Personalisation - relevance and return

Date Posted: Monday, 31 March 2014 15:07
Posted By: brooke campbell

Personalisation allows you to automatically deliver content of interest to individuals within your target market and customer base. Effectively, you’re removing the clutter and providing a clear direction or journey.

Personalisation can be as simple as remembering details on a site, facilitating quick login or reducing barriers to content download. Or you can move into more complex behaviour-based personalisation, such as recognising a previous visitor to your site and automatically delivering relevant information based on job title, industry segment, or previous behaviours (areas of interest).  

How does personalisation work?

Know your client

No matter what your business is, you can personalise it as long as you know your market (hence the emergence of “Big Data”). Europe’s leading budget airline, EasyJet, personalised its website and saw sales increase to 5 per second, all delivered through their content management system (CMS).

If you run a website that sells products, personalisation makes it possible for you to present the browsing customer with items they may want, based on previous purchasing behaviour. Amazon is the king of this, using its algorithms to expose customers to items related to current searches as well as previous purchases, enhancing customer experience and increasing sales.

From the trends you establish through personalisation, you can begin to extrapolate what your customers will look for in the future, and what they are likely to want more of on a regular basis.

3 personalisation tactics you can use:

  • Develop your digital shop front - When someone visits your website, you want to make sure that they can immediately find what they're looking for. To make this as simple as possible you need to know as much as you can about your visitor, so that you can recommend relevant items. A good CMS should help you capture data, as well as automate the system for personalised content delivery so that all of the hard work is effectively done for you.

  • Give customers accounts – this has two key benefits, creating a better customer experience and allowing you to easily identify returning customers/visitors. IP addresses are one way of tracking return customers and remembering what they browsed last, but it is better if you can enable customer accounts. This is because they not only provide you with accurate and confirmed information about interests, but they also create a sense of loyalty in the consumer.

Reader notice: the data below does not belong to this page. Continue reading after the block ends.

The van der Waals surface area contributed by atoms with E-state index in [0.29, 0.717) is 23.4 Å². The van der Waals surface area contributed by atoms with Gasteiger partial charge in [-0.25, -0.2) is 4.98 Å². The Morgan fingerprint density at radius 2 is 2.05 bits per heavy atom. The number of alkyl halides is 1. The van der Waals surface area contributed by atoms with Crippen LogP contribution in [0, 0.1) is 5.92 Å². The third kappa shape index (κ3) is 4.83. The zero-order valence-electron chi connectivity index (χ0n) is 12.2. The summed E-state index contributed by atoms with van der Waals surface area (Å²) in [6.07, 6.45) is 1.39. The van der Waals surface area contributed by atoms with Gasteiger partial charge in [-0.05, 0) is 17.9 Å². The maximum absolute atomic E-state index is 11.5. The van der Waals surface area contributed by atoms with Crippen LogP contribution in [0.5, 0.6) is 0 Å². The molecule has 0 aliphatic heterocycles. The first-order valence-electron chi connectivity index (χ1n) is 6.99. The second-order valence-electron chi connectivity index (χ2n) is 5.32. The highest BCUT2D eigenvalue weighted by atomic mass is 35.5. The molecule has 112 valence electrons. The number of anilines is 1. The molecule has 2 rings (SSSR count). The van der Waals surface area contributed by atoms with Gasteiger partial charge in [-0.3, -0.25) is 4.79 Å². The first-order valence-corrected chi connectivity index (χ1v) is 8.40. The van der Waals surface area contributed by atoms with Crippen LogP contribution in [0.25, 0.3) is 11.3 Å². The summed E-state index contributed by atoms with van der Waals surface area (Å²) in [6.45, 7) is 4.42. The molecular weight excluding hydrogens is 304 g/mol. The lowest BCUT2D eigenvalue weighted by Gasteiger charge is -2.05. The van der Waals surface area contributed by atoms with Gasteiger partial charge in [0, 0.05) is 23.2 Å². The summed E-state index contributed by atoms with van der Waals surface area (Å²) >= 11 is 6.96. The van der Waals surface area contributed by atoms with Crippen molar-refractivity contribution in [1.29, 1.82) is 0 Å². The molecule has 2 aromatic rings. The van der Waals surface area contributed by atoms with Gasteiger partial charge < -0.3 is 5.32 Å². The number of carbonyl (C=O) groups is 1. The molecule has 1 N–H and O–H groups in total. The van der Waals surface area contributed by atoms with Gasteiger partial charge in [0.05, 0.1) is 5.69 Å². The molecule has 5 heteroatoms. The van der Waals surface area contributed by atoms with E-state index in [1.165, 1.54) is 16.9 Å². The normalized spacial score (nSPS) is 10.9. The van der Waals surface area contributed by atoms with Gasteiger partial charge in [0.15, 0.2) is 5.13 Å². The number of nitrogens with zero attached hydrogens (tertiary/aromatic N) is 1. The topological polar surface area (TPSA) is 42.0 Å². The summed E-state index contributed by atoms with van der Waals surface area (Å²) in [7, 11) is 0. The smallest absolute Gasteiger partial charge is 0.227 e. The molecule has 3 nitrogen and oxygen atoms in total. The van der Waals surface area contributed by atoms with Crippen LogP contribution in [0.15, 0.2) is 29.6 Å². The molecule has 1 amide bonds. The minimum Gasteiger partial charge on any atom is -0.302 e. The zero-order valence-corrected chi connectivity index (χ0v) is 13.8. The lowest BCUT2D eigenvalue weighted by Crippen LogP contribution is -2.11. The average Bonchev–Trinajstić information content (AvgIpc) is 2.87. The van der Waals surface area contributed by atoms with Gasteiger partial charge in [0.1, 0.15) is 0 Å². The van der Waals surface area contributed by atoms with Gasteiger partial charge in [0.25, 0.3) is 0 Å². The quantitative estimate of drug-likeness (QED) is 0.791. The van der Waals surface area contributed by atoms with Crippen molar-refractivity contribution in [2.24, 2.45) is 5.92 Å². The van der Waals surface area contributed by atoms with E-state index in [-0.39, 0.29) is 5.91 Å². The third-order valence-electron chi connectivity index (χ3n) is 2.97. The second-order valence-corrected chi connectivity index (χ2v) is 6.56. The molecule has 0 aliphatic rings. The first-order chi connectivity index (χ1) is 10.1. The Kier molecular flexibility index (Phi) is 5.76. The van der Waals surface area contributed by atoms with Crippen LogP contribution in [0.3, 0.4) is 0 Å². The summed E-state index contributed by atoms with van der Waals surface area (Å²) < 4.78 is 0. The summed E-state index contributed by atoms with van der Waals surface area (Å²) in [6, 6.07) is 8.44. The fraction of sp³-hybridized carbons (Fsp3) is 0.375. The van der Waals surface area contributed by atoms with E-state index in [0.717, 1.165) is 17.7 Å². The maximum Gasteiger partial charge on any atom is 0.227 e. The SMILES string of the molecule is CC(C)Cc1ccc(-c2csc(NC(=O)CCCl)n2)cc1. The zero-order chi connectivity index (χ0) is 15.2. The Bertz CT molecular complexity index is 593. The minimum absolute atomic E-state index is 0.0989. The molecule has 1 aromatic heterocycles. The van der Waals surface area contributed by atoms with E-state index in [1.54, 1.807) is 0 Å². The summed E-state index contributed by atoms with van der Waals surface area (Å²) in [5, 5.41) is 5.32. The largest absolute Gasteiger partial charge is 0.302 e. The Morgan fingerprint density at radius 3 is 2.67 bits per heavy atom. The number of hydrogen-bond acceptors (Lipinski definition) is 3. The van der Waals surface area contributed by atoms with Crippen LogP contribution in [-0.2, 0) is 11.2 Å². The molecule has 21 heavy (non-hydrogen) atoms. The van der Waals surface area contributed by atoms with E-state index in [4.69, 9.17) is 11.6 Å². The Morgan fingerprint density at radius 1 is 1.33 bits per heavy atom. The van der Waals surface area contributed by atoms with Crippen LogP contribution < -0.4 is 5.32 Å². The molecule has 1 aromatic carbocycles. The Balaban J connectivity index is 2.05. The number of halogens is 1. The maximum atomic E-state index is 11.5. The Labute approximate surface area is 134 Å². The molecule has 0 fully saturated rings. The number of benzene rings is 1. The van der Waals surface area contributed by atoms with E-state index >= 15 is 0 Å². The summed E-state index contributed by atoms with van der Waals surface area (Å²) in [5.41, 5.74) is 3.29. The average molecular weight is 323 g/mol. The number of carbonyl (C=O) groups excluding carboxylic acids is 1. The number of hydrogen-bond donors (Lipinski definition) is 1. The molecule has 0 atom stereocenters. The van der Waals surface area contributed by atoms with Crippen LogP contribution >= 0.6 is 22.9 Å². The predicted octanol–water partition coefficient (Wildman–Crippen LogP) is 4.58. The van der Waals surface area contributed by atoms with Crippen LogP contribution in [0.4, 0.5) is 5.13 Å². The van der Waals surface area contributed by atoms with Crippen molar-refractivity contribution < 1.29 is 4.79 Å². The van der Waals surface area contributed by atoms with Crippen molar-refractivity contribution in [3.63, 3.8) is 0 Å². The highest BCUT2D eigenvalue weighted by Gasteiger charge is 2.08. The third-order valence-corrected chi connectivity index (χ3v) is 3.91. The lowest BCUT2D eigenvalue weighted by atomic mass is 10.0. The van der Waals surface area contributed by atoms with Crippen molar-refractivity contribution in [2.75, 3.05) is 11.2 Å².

• Tailor your email - If you're not sending out a regular newsletter to your customers then you should be, it reminds them about your business and encourages them to use you again. However, instead of just sending out a monthly newsletter with the same title, personalise it. E.g. you inquire as to how a customer is enjoying the product they bought from you a few months back, then follow this up with a recommendation of some other products they might like, they're much more likely to engage with your suggestions and feel like they're a valued customer.

Keep your client

A study by Econsultancy shows that 74% of marketers know that personalisation absolutely increases customer engagement. However, only 19% of the same group admit to using personalisation in their work. This is a huge gap, and one which can be exploited to give your business the boost to take it beyond your competitors.

Personalisation not only makes your current clientèle happier, it is also much more likely to covert the customers of competitors to your business. People want a personalised experience, and if you’re offering something that they aren't currently getting, then you'll most likely see them switching. This can work both ways however; if your business isn't offering a personalised experience but your competitor is, you can expect to lose some customers as a result.

Keeping track of your customers in this way can also help to reduce the amount of customers you lose. If you're not tracking your customer information, you may not realise that someone who has been buying from you regularly for a year now hasn't made a purchase in several months. If, as a result of seeing this data, you send out a personalised email about how much you value their custom and what your current offers are, you may win them back. If you do nothing, then that's a customer lost to a competitor.

Reap the rewards

Personalisation is becoming a market expectation, and as the internet opens up new markets, and offers the market more competitive options, you need to harness personalisation, not only to attract new business, but to retain your current customers.

Many discount personalisation as it does, to some extent, rely on email communications and some businesses now assume that this is something of an outdated online marketing tactic. It’s not; email marketing remains as valid as ever and has, in fact, risen four-fold as an effective means of converting leads into sales in recent years. With the use of a powerful CMS, your business could be reaping the benefits in no time, so what are you waiting for!

Check out more on the technology you could be using to automate your personalisation tactics in our recent article, Marketing technology creates customer experiences.

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